The decline in home prices is accelerating across the nation, according to a new report, and a record number of foreclosures is expected to push prices down further through next year.
But a second report released on Tuesday indicated that consumer confidence in the economy rose in November to the highest level in five months amid some more hopeful signs.
The Standard & Poor’s Case-Shiller 20-city home price index released Tuesday fell 0.7 percent in September from August. Eighteen of the 20 cities recorded price declines.
Cleveland recorded the biggest drop, 3 percent from a month earlier. Prices in San Francisco, Los Angeles and San Diego, which had been showing strength this year, also dropped in September from August.
Washington and Las Vegas were the only metro areas to post gains in monthly prices.
The 20-city index has risen 5.9 percent from its April 2009 bottom. But it remains nearly 28.6 percent below the peak, in July 2006. And home prices have fallen in 15 of the 20 cities in the last year.
Prices rose in many cities from April through July, mostly helped by government tax credits that have since expired.
The national quarterly index, which measures home prices in nine regions of the country, dropped 2 percent in the third quarter from the previous quarter.
In the other report, the Conference Board said that its Consumer Confidence Index for November rose to 54.1 points, up from a revised 49.9 in October. Analysts were expecting 52.0. November’s reading is the highest since June’s 54.3.
The November reading is the highest since June, when the index stood at 54.3 just as the economy’s recovery started to lose momentum. Economists surveyed by Thomson Reuters had expected 52.0.
It takes a level of 90 to indicate a healthy economy, which has not been approached since the recession began in December 2007.
One component of the index, how Americans feel now about the economy, rose to 24, up from 23.5. The other gauge, which measures how American feel about the economy over the next six months, rose to 74.2, up from 67.5 last month.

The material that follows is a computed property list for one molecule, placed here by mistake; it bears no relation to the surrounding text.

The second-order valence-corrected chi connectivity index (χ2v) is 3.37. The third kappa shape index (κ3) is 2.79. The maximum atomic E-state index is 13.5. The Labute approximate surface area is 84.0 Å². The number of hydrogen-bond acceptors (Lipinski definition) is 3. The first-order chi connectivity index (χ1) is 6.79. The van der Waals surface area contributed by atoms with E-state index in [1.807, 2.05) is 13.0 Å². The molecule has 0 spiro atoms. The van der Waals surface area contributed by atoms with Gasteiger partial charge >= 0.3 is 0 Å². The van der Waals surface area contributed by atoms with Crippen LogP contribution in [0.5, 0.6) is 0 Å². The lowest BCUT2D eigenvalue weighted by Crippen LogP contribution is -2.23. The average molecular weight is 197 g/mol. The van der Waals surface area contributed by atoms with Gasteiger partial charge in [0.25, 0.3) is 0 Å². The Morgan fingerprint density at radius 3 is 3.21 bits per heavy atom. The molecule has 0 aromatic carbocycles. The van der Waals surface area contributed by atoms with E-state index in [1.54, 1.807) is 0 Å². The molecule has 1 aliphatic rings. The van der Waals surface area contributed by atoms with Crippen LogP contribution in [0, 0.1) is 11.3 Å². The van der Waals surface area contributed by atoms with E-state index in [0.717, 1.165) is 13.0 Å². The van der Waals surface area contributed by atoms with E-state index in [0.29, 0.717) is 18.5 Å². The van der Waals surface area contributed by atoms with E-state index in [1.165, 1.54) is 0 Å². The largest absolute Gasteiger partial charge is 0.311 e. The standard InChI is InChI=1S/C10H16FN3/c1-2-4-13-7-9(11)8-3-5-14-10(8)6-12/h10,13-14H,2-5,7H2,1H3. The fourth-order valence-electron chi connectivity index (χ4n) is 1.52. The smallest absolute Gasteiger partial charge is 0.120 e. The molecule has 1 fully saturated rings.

“Consumer confidence is now at its highest level in five months, a welcome sign as we enter the holiday season,” Lynn Franco, director of the Conference Board Consumer Research Center, said in a statement. “Consumers’ assessment of the current state of the economy and job market, while only slightly better than last month, suggests the economy is still expanding, albeit slowly. Hopefully, the improvement in consumers’ mood will continue in the months ahead.”
Others were less optimistic.
“The rise in consumer confidence in November is not consistent with a sustained acceleration in consumption growth at a time when income growth is weak, the unemployment rate is high and a double dip in house prices is under way,” said Paul Dales, United States economist at Capital Economics.
The consumer confidence index, which measures how respondents feel about business conditions, the job market and the economy over the next six months, has recovered fitfully since hitting a record low of 25.3 in February 2009. Economists watch confidence closely because consumer spending accounts for about 70 percent of economic activity and is crucial to a strong rebound. The improved confidence mirrors an increase in spending in November, fueled by early discounting on holiday goods that lured shoppers into stores.
The Conference Board’s index, based on a random survey mailed to 5,000 households from Nov. 1 to Nov. 19, showed that worries about jobs eased, but that concern remained high.
By THE ASSOCIATED PRESS
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